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Yellow Fever - Essay Example

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Yellow fever is caused by the flavivirus (PHAC 2010) and is from the family flaviviridae (Robertson 1993). It gets the term yellow by causing yellowing of the eyes and skin related to liver damage (PHAC 2010, WHO 2011). …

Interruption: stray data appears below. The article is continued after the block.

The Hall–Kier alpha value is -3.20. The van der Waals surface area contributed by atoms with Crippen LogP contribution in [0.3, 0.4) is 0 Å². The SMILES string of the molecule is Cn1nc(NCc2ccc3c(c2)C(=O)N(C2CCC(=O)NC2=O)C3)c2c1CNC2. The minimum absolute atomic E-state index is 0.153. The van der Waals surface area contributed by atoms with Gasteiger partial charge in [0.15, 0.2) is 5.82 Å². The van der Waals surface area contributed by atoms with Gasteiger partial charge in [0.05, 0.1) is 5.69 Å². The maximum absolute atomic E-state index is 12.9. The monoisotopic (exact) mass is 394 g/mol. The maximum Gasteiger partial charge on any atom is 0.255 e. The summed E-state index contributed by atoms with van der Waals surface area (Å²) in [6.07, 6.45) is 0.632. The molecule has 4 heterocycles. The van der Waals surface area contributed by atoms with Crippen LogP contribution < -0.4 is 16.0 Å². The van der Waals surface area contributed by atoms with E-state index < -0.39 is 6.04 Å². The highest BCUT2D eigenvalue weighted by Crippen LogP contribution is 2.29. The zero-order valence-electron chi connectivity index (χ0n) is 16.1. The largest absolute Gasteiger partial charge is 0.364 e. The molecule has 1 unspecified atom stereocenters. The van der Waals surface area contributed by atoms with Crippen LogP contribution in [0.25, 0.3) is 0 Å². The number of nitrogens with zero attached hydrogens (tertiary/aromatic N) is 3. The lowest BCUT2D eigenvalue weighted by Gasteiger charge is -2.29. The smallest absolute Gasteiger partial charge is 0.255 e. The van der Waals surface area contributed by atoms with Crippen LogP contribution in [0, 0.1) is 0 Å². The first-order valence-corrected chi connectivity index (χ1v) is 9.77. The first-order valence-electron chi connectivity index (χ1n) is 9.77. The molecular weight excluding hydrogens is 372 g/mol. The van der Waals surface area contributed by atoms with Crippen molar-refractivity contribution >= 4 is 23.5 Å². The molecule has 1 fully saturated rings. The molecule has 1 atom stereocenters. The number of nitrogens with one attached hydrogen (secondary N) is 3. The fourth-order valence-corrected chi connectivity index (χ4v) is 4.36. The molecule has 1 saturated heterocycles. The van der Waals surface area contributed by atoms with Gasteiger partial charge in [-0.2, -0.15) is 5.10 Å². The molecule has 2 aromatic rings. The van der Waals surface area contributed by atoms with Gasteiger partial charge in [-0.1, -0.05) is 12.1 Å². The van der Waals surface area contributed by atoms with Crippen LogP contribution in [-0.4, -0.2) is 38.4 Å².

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Yellow fever is caused by the flavivirus (PHAC and is from the family flaviviridae (Robertson 1993). It gets the term yellow by causing yellowing of the eyes and skin related to liver damage (PHAC 2010, WHO 2011). It is a small virus that contains single-stranded RNA encapsulated by a lipid membrane (Robertson 1993) and can be rendered inactive by “lipid solvents (ether, chloroform), heat (56 degrees Celsius for 30 minutes), and ultraviolet light” (Robertson 1993, p 1, ¶ 3). It is similar to the “West Nile virus, St. Louis encephalitis virus, and Japanese encephalitis virus” (CDC 2010, section ‘Yellow fever virus transmission’). The virus is spread by mosquitoes in tropical regions of South America and Africa (CDC 2010, PHAC 2010, PubMed Health 2009, WHO 1993, WHO 2011). It replicates inside the mosquito (WHO 1993) and after being bitten by an infected mosquito, symptoms usually occur within three to six days (CDC 2010, PubMed Health 2009, WHO 2011). There is no treatment of yellow fever, but the focus is on symptom management and vaccination (WHO 2011). Many difference species of the Haemogogus and Aedes mosquitoes are vectors or hosts that act as a vessel to spread the flavivirus that causes yellow fever (WHO 2011). It can be transferred between monkeys, between people, and from monkeys to humans (WHO 2011). Mosquitoes can be classified as domestic, wild, or semi-domestic and there are three main transmission cycles (CDC 2010, PHAC 2010, WHO 2011). In the first cycle known as the sylvatic yellow fever (or jungle), monkeys are infected by mosquitoes who then pass on the virus to mosquitoes that bite them. The vector-infected mosquitoes then bite humans that are near jungle regions who may or may not get yellow fever (CDC 2010, WHO 2011). In the second cycle called intermediate yellow fever, mosquitoes infect both humans and monkeys in the jungle and around households (CDC 2010, WHO 2011). This type of outbreak commonly occurs in humid regions of Africa and can become an epidemic if the infection is introduced in communities with unvaccinated people and domestic mosquitoes (WHO 2011). In the last cycle, urban yellow fever, infected people cause epidemics when they bring the virus into highly populated communities where the residents are not immune and the infected mosquitoes transfer the virus between people (WHO 2011). Yellow fever has three stages: early stage, remission stage, and intoxication stage. In the early stage, a person experiences generalized symptoms such as a headache, anorexia, vomiting, fever, and muscular and joint fatigue. Symptoms usually go away temporarily after three to four days and this is where a person enters the remission period. Infected persons usually recover in this period, but others may progress to the third stage within one day. The intoxication stage is where multi-organ failure occurs and can lead to bleeding, brain dysfunction, and eventually death. Symptoms of yellow fever include “bleeding, fever, headache, jaundice, muscle fatigue, decreased urination, arrhythmias, confusion, red eyes, vomiting, bloody vomit, seizures, and coma” (PubMed Health 2009, section ‘Symptoms’). Yellow fever occurs mainly in tropical regions of South America and Africa. Generally speaking, viral reproduction is increased with humidity, temperature, and rainfall due to higher number of mosquitoes in these conditions. In South America, yellow fever virus is transmitted more in forest regions instead of urban populations and has been reported in the Amazon and grassland regions. Bolivia and Peru have had the highest occurrence within the last 20 years. The virus has re-emerged in urban areas in South America since the occurrence in 2007 (CDC 2010). In South America, the countries considered to have the greatest risk of contracting yellow fever include Bolivia, Brazil, Colombia, Ecuador and Peru. Several Caribbean islands are also at low risk for epidemics. Countries at risk for yellow fever in Africa are typically situated on or around the equator. Yellow fever is not endemic in Asia, however since both the mosquitoes and the non-human primates are present in different parts of Asia, there is potential for future epidemics. (PHAC 2010, section ‘Where is yellow fever a concern?’) In South America, incidences of yellow fever virus increases with higher rainfall, temperature, and humidity. Majority of the outbreaks occur in West Africa where 30% are infected and three to four percent present with yellow fever. In West Africa, the flavivirus reproduction increases in the rainy seasons (CDC 2010). Since yellow fever has general symptoms, especially in the early stage, and can be mistaken for other diseases such as malaria and viral hepatitis, it is hard to diagnose (WHO 2011). Our body produces antibodies when a foreign organism invades our body and causes an infection so a blood test can identify these antibodies (WHO 2011). There are other methods that can detect the virus in a dead liver cell (WHO 2011). Yellow fever has no definitive treatment and is based on symptom management (CDC 2010, PHAC 2010, PubMed Health 2009, WHO 2011) such as blood transfusion for excessive bleeding, fluid resuscitation for dehydration, and dialysis for renal insufficiency (PubMed Health 2009). The best way to prevent yellow fever is to avoid travelling to regions with endemic and epidemic cases of the yellow fever virus, but if a person wishes to travel to these regions it is advisable to be vaccinated ten to fourteen days prior to travelling (PubMed Health 2009). The vaccine is effective, safe, affordable, offers protection for up to 35 years, and can provide immunity within seven days for about 95% of people vaccinated (WHO 2011). A person should sleep indoors with a good ventilation system, use repellents, and wear long sleeve shirts and long pants to decrease exposure to the skin (PubMed Health 2009). If sleeping outside, use a bed net that is sprayed with insecticide. Ensure that there are no holes in the netting and that it is not touching the skin because this way a person can still be bitten (PHAC 2010). If a person experiences symptoms such as fever, muscles aches, jaundice, vomiting, or headache after returning from an endemic region, he/she should call their family doctor (PubMed Health 2009). Literature Cited [CDC] Centre for Disease Control and Prevention. 2010 July 30. Yellow fever vaccine. Recommendations of The Advisory Committee On Immunization Practices (ACIP). Morbidity and mortality weekly report (MMWR). Available from: http://www.cdc.gov/mmwr/preview/mmwrhtml/rr5907a1.htm?s_cid=rr5907a1_e. Accessed 2011 July 21. PubMed Health. 2009 Dec 1. Yellow fever. Available from: http://www.ncbi.nlm.nih.gov/pubmedhealth/PMH0002341/. Accessed 2011 July 21. [PHAC] Public Health Agency of Canada. 2010 Mar 12. Yellow fever. Available from: http://www.phac-aspc.gc.ca/tmp-pmv/info/yf-fj-eng.php. Accessed 2011 July 21. [WHO ] World Health Organization. 1993. Module 8: Yellow fever. The Immunological Basis for Immunization Series 93(18):1-11. Available from: http://www.who.int/vaccines-documents/DocsPDF-IBI-e/mod8_e.pdf. Accessed 2011 July 21. [WHO ] World Health Organization. 2011 January. Yellow fever fact sheet. Available from: http://www.who.int/mediacentre/factsheets/fs100/en/. Accessed 2011 July 21. Read More